Being the first film studio in California (see entry of 14 May) has unintended consequences -- most of the 2000+ films made by Selig are thought lost. This is pretty sad. Although it is likely a great majority of the films would not be considered classics by today's standards (or even good) it is a shame that we cannot actually see them to judge for ourselves.
Aside from photographs from these lost films, one thing that has lasted nearly a century is the movie poster -- more specifically, movie posters, like the ones pictured here (click to enlarge). They tell of another world and another time. Not only does one have to wonder the plot and story of these presumably now-lost Selig films (yes, just why is the sheriff a bachelor?) but also to wonder about the artist(s) who created these great works of art.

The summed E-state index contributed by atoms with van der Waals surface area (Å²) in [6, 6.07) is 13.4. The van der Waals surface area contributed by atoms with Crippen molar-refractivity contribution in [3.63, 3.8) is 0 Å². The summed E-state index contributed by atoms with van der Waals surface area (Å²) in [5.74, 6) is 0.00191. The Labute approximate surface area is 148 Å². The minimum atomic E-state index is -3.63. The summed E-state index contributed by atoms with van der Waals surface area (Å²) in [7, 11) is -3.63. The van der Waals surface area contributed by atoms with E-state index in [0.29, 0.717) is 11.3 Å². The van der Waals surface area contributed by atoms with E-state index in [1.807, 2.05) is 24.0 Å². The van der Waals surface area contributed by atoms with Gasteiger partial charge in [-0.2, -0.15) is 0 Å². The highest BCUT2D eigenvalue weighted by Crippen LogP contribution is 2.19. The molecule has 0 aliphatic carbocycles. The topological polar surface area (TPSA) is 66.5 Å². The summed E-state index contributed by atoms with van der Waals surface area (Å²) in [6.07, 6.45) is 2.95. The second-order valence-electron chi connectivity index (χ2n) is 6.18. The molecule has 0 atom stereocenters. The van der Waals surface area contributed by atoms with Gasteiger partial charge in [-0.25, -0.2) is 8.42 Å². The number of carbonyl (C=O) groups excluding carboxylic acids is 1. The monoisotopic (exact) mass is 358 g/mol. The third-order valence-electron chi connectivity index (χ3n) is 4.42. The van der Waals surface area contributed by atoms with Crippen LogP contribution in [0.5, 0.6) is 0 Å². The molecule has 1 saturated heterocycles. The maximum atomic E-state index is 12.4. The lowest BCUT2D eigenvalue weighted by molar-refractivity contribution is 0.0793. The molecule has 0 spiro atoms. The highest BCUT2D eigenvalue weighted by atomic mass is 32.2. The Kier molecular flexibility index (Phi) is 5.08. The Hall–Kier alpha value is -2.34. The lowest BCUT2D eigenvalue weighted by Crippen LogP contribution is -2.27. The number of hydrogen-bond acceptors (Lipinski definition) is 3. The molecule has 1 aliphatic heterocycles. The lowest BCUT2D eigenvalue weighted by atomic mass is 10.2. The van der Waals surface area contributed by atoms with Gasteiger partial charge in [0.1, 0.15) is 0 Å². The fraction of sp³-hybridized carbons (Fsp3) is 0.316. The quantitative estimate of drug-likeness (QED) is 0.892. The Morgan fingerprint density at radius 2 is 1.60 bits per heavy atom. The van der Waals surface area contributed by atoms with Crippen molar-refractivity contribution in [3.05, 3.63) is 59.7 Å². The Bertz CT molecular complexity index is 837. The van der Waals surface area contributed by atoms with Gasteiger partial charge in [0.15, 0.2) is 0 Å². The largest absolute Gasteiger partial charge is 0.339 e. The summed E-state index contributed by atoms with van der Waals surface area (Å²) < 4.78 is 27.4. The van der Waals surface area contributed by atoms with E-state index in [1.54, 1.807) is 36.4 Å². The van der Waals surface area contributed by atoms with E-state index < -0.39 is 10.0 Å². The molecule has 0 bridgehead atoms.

Most posters from this period were made from a process known as lithography in which a surface (like limestone or a piece of metal) is carved with an image and then covered with paint. Paper is pressed on that surface, pulled away exposing an image. The thing is, EVERY color used has to have its own carved surface. You press the same paper on the different surfaces (making sure everything lines up properly) and then you end up with one of these posters. This can be done manually or with machines. I find this just amazing. Not only that it works, but that it works so well.